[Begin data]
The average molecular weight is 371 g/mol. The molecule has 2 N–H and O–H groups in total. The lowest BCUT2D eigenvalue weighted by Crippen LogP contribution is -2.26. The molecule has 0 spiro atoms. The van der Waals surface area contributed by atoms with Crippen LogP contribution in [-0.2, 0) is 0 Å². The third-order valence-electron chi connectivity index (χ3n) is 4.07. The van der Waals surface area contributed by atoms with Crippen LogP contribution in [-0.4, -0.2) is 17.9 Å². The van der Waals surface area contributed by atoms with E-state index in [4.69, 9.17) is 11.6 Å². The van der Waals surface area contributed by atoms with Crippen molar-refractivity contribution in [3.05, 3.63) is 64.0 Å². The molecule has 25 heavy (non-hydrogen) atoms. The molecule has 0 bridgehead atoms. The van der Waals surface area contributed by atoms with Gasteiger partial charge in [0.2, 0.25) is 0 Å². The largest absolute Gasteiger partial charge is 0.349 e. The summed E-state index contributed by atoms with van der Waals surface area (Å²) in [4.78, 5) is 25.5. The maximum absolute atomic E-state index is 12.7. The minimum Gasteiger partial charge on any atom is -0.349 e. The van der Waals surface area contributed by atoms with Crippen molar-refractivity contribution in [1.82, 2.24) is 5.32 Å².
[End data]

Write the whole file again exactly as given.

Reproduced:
The average molecular weight is 371 g/mol. The molecule has 2 N–H and O–H groups in total. The lowest BCUT2D eigenvalue weighted by Crippen LogP contribution is -2.26. The molecule has 0 spiro atoms. The van der Waals surface area contributed by atoms with Crippen LogP contribution in [-0.2, 0) is 0 Å². The third-order valence-electron chi connectivity index (χ3n) is 4.07. The van der Waals surface area contributed by atoms with Crippen LogP contribution in [-0.4, -0.2) is 17.9 Å². The van der Waals surface area contributed by atoms with E-state index in [4.69, 9.17) is 11.6 Å². The van der Waals surface area contributed by atoms with Crippen molar-refractivity contribution in [3.05, 3.63) is 64.0 Å². The molecule has 25 heavy (non-hydrogen) atoms. The molecule has 0 bridgehead atoms. The van der Waals surface area contributed by atoms with Gasteiger partial charge in [0.2, 0.25) is 0 Å². The largest absolute Gasteiger partial charge is 0.349 e. The summed E-state index contributed by atoms with van der Waals surface area (Å²) in [4.78, 5) is 25.5. The maximum absolute atomic E-state index is 12.7. The minimum Gasteiger partial charge on any atom is -0.349 e. The van der Waals surface area contributed by atoms with Crippen molar-refractivity contribution in [1.82, 2.24) is 5.32 Å².